1. Be decisive
Your team knows that times are tough and they expect you to make the appropriate decisions. If that means redundancies or making people part-time workers then get on with it. The government’s refusal to acknowledge
the need to cut public services in the face of our debt mountain has lost it
(even more) respect.
I recently took over the chairmanship of a business where one-to-one meetings with the senior management revealed a political situation: reporting lines were unclear and there was simmering resentment over relative salary levels.
Taking some tough decisions that had previously been avoided produced a collective sigh of relief and released a tangible surge of energy. The battle was now being fought outside the company
and not within it.
2. Be positive
Just because things are tough, it’s not the time for heads to go down. That’s a mistake I made at CIA many years ago, when in one disastrous month we lost our two biggest clients and 40 per cent of our business. I was walking around the office with my head down, looking depressed and extremely worried. Luckily one of my directors pulled me aside and told me the damage I was doing to staff morale. It shouldn’t have been necessary to tell me, but fortunately he did.
For that reason, I like a description by football coach Carlos Queiroz, who has twice been a key member of the Manchester United management team. Describing Sir Alex Ferguson, he said: ‘However bad the loss, the next day the boss is in early; he’s always positive and he’s always looking ahead.’
3. Tough Love
Drive them hard, but still be appreciative. It’s easy to use all stick and no carrot in tough times – after all, most people won’t be able to get another job. But unless you enjoy being a bully, this doesn’t seem to be the right way – it doesn’t even seem necessary.
A contemporary of mine, Dennis Holt, built a terrifically successful media agency on the US West Coast. He was incredibly driven: lots of client socialising until late at night, and yet he was first into the office (his car was prominent in the car park from 6am). Despite that, he would regularly walk through the office, a touch here, a handshake there, always acknowledging the time his employees put in.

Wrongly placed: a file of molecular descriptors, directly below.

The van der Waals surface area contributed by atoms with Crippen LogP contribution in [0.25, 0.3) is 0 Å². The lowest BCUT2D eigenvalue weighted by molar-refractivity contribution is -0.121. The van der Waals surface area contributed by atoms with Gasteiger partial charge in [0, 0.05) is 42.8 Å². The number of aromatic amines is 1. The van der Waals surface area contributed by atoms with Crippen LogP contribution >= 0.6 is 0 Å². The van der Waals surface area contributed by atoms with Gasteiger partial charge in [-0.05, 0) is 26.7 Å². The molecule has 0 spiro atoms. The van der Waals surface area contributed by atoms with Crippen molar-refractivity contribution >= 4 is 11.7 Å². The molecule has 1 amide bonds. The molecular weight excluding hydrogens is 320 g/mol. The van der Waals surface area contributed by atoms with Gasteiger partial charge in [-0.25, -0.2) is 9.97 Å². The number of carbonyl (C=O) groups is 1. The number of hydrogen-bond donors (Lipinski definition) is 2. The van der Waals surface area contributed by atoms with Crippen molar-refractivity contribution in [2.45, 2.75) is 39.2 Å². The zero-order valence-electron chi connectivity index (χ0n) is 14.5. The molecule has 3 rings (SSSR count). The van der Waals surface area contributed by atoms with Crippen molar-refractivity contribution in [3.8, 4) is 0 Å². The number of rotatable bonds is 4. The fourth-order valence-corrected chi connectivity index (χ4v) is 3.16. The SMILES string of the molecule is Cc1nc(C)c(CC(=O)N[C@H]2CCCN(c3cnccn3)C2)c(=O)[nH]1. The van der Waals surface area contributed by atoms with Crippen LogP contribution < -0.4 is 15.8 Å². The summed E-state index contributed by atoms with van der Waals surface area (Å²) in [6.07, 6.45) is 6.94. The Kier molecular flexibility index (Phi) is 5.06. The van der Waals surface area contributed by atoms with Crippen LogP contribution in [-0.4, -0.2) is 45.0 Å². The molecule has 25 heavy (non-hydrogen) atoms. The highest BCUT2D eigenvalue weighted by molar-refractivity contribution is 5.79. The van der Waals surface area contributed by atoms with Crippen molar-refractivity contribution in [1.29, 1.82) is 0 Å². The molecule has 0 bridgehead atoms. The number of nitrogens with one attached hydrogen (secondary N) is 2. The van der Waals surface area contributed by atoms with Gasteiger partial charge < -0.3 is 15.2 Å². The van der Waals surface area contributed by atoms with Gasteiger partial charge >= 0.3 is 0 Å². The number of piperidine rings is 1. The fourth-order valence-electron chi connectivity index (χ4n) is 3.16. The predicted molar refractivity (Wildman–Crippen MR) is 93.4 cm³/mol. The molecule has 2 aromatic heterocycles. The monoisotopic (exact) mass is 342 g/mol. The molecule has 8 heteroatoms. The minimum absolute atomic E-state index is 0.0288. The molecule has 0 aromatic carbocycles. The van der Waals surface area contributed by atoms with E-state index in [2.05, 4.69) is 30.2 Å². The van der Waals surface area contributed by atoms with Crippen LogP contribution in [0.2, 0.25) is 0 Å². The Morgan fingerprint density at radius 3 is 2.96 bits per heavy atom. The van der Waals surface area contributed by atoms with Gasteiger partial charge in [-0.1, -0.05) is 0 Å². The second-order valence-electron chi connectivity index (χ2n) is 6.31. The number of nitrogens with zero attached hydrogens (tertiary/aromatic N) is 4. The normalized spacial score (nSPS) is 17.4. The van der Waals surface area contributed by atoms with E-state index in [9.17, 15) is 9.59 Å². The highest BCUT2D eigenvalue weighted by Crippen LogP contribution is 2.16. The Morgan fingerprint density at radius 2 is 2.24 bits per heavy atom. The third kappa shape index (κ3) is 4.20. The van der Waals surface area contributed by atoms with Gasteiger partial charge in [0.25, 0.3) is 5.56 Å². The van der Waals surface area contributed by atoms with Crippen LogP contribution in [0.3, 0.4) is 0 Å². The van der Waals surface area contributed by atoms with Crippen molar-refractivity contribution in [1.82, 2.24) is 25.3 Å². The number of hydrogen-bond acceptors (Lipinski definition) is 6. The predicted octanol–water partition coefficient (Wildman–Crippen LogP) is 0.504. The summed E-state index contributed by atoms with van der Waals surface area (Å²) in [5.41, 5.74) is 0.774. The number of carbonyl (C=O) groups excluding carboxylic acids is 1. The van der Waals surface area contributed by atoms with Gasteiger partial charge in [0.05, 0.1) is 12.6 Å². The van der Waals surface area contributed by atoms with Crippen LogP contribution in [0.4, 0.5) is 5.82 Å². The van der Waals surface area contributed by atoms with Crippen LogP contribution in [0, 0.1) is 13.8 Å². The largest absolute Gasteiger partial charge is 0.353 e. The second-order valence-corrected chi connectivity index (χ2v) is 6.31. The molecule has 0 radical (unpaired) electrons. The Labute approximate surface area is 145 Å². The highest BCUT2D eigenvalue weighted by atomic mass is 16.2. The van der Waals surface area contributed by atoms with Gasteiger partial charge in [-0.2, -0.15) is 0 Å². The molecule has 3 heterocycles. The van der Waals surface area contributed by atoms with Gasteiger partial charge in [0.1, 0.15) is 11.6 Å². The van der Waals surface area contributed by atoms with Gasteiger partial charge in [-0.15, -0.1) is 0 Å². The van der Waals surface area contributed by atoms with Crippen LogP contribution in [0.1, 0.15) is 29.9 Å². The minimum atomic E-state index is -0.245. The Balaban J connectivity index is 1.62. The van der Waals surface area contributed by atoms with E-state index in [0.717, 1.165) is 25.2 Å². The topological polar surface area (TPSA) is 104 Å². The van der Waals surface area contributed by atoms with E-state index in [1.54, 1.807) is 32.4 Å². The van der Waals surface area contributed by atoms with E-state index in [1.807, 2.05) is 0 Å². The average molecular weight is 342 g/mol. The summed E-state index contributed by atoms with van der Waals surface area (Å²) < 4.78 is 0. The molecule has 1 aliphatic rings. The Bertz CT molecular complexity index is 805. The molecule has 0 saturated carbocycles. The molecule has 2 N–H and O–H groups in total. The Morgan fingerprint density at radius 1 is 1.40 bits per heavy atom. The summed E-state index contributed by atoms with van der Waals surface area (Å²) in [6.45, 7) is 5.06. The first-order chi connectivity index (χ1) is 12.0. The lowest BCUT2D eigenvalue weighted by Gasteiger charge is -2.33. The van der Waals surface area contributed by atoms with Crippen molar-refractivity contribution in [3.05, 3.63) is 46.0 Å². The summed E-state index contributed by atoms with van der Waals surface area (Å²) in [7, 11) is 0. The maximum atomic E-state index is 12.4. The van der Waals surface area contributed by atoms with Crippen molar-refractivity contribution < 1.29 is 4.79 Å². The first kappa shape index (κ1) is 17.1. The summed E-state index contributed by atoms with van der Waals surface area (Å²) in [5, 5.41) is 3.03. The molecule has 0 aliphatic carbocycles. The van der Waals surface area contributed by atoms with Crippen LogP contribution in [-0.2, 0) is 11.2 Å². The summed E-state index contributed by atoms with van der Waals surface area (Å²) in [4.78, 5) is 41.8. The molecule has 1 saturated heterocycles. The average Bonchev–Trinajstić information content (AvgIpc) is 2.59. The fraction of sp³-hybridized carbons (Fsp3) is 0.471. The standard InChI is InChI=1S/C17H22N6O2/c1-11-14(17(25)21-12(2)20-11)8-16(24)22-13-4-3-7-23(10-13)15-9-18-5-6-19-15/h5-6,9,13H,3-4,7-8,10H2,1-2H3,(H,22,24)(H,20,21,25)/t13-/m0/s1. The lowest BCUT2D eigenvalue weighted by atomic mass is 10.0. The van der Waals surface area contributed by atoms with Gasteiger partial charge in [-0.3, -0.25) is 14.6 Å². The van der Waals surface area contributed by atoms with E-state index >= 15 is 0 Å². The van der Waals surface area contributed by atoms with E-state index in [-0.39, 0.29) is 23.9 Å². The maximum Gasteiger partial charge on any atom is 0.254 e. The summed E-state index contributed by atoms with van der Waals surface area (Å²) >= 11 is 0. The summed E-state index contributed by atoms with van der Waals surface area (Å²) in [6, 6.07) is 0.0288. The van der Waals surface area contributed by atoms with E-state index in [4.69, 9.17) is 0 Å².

OK, that was Los Angeles and it wouldn’t be my style, but showing your appreciation is important, bearing in mind how hard you are going to push your whole team.
4. Total Commitment
Forget work/life balance, you need 24/7 focus. People who have their work/life balance right, with their families as the most important thing in their lives, are usually more rounded, nicer people. But in a brutal recession – and that’s what this is – you need the obsessive people who seem never to switch off. You need to stay closer to your client companies and the end consumer than ever before; you need to anticipate the complex changes that happen in markets when habits are constantly changing. You have to watch your competitors like a hawk too. You cannot expect to do all that effectively unless you are 24/7.
5. Listen to your staff
I remember Bill Clinton’s words on leadership: ‘It’s like walking in a cemetery: there are a lot of people beneath you, but no-one is listening.’ Bill Clinton’s powers of oratory are seductive, but is he missing the point? You should be listening to them.
Listening to your staff and being seen to listen is always good for morale, but in a recession this is no mere gesture. The humblest person in the company is nearly always in the front line with a lot of customer contact. The cleaner of the hotel rooms; the most junior waiter who “only” sets up the tables; the accounts clerk…you may now be thinking this is all a bit too folksy, but it’s real. In a company I’ve invested in, the accounts clerk came up to the MD of the company and said she was worried that it was the 8th of the month and the previous month’s invoices hadn’t gone out. For a cash-strapped company, this was dynamite. It was only because this was an accessible, listening boss that he’d learnt he had a major problem.
Too many bosses surround themselves with people who feed them what they think their boss wants to hear. Even worse, your senior team have become so busy pinging emails back and forth to each other that they have no time to visit the front line and see how things really are, like a bunch of First World War generals with “CrackBerries”.
Jack Cohen, the founder of Tesco, had it right when he said, ‘Remember, the most humble person in your organisation is the most important.’